You are what you eat, the saying goes — and that holds true for the neck up. Just as diet plays an important role in the health of your heart, your skin and other organs in the body, what you put in your mouth can affect the health of your brain.
For one, healthy foods help to keep blood vessels healthy. These tiny tubes transport nutrients throughout the body, including to the brain. “Our brain is fed by blood vessels, and the delivery of nutrients and oxygen to our brain cells depends on the integrity of [these blood vessels],” says Irwin Rosenberg, M.D., professor emeritus of nutrition and medicine at Tufts University’s USDA Human Nutrition Research Center on Aging (HNRCA) and the Friedman School of Nutrition Science and Policy.
Accumulating research also points to a powerful connection between the brain and the digestive system (commonly called the gut), which is happiest when fed nutrient-dense foods.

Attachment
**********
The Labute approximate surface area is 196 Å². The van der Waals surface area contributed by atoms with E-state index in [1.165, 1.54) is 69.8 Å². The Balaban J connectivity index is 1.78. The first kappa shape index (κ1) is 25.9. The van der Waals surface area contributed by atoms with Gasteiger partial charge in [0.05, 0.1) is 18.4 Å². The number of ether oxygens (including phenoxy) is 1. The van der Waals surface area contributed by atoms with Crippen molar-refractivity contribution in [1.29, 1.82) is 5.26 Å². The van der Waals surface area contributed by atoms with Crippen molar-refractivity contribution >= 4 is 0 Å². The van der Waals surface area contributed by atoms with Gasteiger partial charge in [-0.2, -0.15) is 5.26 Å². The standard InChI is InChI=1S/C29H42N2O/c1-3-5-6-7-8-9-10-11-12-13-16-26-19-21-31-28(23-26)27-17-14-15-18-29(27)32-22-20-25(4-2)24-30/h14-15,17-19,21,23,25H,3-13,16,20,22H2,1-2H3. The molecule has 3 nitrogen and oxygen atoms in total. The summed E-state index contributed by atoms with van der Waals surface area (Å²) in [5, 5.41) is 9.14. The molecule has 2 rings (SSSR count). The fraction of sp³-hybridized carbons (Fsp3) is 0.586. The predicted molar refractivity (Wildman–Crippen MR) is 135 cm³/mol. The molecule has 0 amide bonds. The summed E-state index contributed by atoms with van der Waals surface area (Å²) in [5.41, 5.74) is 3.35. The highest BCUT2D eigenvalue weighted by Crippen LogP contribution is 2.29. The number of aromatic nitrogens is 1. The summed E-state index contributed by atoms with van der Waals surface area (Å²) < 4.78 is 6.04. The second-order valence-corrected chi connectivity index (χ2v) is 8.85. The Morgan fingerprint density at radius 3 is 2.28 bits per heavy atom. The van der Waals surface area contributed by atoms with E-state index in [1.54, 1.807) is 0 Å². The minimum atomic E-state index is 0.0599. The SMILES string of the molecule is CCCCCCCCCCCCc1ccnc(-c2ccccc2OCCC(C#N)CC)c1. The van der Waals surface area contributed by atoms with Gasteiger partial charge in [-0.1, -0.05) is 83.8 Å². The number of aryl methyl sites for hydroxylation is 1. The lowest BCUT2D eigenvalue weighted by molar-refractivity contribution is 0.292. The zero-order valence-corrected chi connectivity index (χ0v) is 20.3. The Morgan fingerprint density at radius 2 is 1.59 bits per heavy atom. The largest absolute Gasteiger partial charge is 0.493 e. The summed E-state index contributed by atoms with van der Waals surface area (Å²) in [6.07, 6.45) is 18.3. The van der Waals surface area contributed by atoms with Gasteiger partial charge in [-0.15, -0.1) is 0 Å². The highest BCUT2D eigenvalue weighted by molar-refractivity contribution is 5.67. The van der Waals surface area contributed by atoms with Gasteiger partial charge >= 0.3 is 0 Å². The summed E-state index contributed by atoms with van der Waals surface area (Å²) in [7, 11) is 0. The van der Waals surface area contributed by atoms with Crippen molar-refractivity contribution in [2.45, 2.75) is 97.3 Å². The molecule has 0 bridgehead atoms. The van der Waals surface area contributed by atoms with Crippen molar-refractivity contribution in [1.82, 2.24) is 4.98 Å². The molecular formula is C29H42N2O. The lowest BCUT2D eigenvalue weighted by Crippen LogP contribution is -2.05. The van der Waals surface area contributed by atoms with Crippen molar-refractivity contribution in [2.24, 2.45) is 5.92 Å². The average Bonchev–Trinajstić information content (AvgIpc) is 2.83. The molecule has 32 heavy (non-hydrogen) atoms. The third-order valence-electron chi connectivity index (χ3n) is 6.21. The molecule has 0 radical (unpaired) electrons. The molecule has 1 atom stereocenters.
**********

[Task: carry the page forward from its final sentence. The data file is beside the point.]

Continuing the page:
It’s also possible that certain diets trigger inflammation, cell and tissue damage, and other biological processes linked to worsening brain health, the National Institute on Aging says.
The good news: Eating to support your brain is “actually really simple,” says Shelly Wegman, a clinical dietitian with UNC REX Nutrition Services in Raleigh, North Carolina. “It’s choosing minimally processed or unprocessed foods,” Wegman adds, and minimizing the consumption of salty, sugary, ultra-processed options, which have been associated with higher dementia risks and depression.
And while there is no one silver-bullet food that gives the brain a boost, there are a few food groups that stand out. To learn about the best superfoods for the brain, from AARP, CLICK HERE.